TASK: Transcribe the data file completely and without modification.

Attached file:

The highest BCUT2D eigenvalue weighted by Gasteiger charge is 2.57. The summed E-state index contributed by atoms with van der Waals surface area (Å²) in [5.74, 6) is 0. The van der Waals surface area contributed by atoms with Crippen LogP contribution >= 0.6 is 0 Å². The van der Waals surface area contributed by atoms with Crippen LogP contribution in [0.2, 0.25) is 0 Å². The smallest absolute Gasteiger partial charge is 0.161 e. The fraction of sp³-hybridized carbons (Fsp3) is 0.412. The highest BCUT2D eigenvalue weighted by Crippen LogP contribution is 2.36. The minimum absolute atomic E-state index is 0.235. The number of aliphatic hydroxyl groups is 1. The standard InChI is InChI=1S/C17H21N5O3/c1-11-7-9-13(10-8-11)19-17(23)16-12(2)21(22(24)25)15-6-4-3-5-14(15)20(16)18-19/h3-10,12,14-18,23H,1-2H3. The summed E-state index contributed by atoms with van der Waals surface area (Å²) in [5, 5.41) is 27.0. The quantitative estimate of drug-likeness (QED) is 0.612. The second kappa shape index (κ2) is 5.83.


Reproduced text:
The highest BCUT2D eigenvalue weighted by Gasteiger charge is 2.57. The summed E-state index contributed by atoms with van der Waals surface area (Å²) in [5.74, 6) is 0. The van der Waals surface area contributed by atoms with Crippen LogP contribution >= 0.6 is 0 Å². The van der Waals surface area contributed by atoms with Crippen LogP contribution in [0.2, 0.25) is 0 Å². The smallest absolute Gasteiger partial charge is 0.161 e. The fraction of sp³-hybridized carbons (Fsp3) is 0.412. The highest BCUT2D eigenvalue weighted by Crippen LogP contribution is 2.36. The minimum absolute atomic E-state index is 0.235. The number of aliphatic hydroxyl groups is 1. The standard InChI is InChI=1S/C17H21N5O3/c1-11-7-9-13(10-8-11)19-17(23)16-12(2)21(22(24)25)15-6-4-3-5-14(15)20(16)18-19/h3-10,12,14-18,23H,1-2H3. The summed E-state index contributed by atoms with van der Waals surface area (Å²) in [5, 5.41) is 27.0. The quantitative estimate of drug-likeness (QED) is 0.612. The second kappa shape index (κ2) is 5.83.